In a representative action, one solicitor represents all claimants, and typically, one group member sues on behalf of everyone. As with a CPO, compensation tends to be awarded based on the collective harm experienced by the group.

Group Litigation Order (GLO)

A GLO lets people who have experienced a common or related issue have their cases managed collectively. Claimants must opt-in to join a GLO.

Strictly speaking, a GLO is a collection of individual claims. Each claimant has to prove their case and, if successful, will receive damages that reflect the specific harm they experienced. In practice, claims are usually grouped and managed using test claimants.

The GLO process can be time-consuming, as each individual’s circumstances need to be properly addressed. Also, different solicitors may be involved, each with their own cohort of clients, and this can add to the complexity. Nevertheless, while the process can be lengthy, GLOs offer a genuine path to justice, often on a no-win, no-fee basis.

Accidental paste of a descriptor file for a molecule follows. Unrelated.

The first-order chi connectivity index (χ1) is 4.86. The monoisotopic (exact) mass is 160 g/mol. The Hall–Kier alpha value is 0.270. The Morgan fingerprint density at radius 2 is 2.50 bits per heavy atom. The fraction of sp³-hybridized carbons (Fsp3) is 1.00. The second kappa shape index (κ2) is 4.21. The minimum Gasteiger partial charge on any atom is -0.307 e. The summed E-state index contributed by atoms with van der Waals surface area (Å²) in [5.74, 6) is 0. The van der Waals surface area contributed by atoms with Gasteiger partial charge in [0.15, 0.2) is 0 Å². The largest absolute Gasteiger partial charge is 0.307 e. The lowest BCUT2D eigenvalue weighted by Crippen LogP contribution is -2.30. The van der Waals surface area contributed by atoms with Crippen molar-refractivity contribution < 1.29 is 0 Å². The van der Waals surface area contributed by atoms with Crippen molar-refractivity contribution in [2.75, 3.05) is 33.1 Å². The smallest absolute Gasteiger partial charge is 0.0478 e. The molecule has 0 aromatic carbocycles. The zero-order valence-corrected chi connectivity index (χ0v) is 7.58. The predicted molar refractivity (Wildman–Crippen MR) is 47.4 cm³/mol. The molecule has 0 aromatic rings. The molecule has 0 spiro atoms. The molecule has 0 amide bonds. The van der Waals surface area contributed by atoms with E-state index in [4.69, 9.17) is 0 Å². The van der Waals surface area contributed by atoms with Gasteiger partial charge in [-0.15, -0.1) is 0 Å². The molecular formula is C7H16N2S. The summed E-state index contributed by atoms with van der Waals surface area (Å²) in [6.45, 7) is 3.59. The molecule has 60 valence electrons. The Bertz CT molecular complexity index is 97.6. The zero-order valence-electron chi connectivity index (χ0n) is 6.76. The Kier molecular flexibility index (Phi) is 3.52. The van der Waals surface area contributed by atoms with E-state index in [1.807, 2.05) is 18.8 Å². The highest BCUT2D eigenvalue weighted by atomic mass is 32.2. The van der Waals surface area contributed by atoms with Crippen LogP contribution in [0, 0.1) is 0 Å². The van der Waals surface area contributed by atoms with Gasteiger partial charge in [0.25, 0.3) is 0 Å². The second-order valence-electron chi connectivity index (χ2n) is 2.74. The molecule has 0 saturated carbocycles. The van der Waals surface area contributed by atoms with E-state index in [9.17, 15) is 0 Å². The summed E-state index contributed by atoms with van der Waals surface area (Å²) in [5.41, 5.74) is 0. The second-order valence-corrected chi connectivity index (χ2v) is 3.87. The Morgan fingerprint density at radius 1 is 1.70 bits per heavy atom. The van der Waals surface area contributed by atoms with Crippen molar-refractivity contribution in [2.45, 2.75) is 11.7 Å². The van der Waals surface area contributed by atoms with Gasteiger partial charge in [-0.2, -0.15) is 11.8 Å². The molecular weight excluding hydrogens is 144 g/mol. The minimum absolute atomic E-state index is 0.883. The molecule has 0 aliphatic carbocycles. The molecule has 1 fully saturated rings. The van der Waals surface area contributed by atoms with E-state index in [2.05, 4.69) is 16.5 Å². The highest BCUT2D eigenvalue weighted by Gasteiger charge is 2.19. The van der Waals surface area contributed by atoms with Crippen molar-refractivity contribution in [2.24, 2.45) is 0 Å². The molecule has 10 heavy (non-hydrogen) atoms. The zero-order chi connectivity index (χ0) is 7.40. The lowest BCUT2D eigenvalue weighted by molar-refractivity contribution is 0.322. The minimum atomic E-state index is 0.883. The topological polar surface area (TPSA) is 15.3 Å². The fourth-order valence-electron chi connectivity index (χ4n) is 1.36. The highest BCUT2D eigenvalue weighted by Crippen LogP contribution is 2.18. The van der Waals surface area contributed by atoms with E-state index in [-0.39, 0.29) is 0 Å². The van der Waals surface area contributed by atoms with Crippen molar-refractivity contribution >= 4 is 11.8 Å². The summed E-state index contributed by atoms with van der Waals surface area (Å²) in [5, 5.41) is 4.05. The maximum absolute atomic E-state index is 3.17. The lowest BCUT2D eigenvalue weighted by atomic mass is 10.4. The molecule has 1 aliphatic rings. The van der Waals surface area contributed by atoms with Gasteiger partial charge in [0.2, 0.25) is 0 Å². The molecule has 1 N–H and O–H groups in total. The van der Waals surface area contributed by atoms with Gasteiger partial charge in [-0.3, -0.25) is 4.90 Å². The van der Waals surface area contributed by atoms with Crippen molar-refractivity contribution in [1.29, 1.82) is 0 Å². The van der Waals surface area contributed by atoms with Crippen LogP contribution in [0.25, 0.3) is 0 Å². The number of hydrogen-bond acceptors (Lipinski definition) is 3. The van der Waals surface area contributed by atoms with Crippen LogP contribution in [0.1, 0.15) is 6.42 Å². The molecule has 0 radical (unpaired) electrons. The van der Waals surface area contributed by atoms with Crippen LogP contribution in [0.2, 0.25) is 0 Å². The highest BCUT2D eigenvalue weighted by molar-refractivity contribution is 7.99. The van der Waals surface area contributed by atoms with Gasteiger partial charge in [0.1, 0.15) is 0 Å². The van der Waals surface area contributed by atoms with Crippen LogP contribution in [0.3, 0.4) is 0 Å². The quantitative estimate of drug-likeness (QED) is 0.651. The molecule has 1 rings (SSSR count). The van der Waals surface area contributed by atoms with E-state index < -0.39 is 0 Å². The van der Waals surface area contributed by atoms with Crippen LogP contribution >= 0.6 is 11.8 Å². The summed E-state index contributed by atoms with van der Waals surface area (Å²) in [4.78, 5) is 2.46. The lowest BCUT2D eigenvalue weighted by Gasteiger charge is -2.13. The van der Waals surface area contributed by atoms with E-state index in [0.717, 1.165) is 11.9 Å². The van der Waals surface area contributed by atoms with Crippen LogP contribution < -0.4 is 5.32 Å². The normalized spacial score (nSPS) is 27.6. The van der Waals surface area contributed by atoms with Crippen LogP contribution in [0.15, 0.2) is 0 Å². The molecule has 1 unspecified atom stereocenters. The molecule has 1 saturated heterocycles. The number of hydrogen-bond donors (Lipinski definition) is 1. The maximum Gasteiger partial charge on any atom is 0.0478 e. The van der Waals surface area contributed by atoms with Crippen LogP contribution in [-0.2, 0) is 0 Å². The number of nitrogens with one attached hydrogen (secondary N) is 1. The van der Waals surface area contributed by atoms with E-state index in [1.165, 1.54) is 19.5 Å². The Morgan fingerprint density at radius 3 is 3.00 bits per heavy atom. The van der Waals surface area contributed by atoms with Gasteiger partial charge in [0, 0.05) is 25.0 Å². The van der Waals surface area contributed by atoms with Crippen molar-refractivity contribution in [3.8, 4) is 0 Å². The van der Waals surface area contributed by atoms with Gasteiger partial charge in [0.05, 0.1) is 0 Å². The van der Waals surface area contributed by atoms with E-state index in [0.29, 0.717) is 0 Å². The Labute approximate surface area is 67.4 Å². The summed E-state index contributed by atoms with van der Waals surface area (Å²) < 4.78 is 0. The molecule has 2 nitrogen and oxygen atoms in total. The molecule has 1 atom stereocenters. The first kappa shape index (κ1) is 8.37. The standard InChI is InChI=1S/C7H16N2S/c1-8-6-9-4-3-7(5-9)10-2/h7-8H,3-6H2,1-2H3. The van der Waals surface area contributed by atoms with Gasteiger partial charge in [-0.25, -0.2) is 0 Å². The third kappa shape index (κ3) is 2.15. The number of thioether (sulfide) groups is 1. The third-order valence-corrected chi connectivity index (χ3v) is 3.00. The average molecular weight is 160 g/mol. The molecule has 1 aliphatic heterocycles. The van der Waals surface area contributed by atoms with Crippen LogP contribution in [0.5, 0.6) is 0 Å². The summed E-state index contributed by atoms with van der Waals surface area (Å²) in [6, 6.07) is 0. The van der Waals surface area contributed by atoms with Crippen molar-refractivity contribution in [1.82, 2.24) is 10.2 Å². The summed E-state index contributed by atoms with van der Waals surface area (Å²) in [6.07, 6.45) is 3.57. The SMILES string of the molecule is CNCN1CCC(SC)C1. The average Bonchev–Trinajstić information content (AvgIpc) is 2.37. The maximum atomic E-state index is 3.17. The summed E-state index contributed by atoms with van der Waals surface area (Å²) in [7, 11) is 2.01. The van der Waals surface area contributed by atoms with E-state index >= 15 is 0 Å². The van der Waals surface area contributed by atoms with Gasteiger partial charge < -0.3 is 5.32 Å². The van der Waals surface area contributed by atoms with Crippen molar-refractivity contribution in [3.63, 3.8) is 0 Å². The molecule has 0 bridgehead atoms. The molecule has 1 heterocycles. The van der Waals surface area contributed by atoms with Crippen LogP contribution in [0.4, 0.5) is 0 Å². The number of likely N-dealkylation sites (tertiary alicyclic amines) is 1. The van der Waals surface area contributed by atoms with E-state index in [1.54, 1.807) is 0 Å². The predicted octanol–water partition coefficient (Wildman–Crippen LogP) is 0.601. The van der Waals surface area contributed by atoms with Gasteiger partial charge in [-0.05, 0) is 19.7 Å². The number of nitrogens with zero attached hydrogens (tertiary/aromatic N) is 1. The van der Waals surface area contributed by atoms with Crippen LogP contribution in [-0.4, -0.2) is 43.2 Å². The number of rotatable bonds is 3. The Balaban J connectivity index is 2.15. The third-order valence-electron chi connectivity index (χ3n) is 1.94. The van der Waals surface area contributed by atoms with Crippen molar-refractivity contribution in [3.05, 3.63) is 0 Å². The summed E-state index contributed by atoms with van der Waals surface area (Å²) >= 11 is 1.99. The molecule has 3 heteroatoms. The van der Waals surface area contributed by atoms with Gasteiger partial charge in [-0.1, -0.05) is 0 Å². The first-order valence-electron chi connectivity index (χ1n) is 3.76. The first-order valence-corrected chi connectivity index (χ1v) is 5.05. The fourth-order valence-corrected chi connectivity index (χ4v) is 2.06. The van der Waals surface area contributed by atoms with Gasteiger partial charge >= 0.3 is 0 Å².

In conclusion

No longer a US phenomenon, the United Kingdom is witnessing the democratisation of class action litigation with a marked surge in collective claims. Behind the rise is an increasingly accessible and fair legal system and a growing acceptance of group claims as a means of redress.

In this new legal landscape, consumer-focused law firms in England and Wales are pivotal players, leveraging partnerships with litigation funders and embracing no-win, no-fee arrangements to spearhead group action cases. In doing so, they not only empower individuals, but also champion the cause of justice and hold corporate giants accountable for their misdeeds.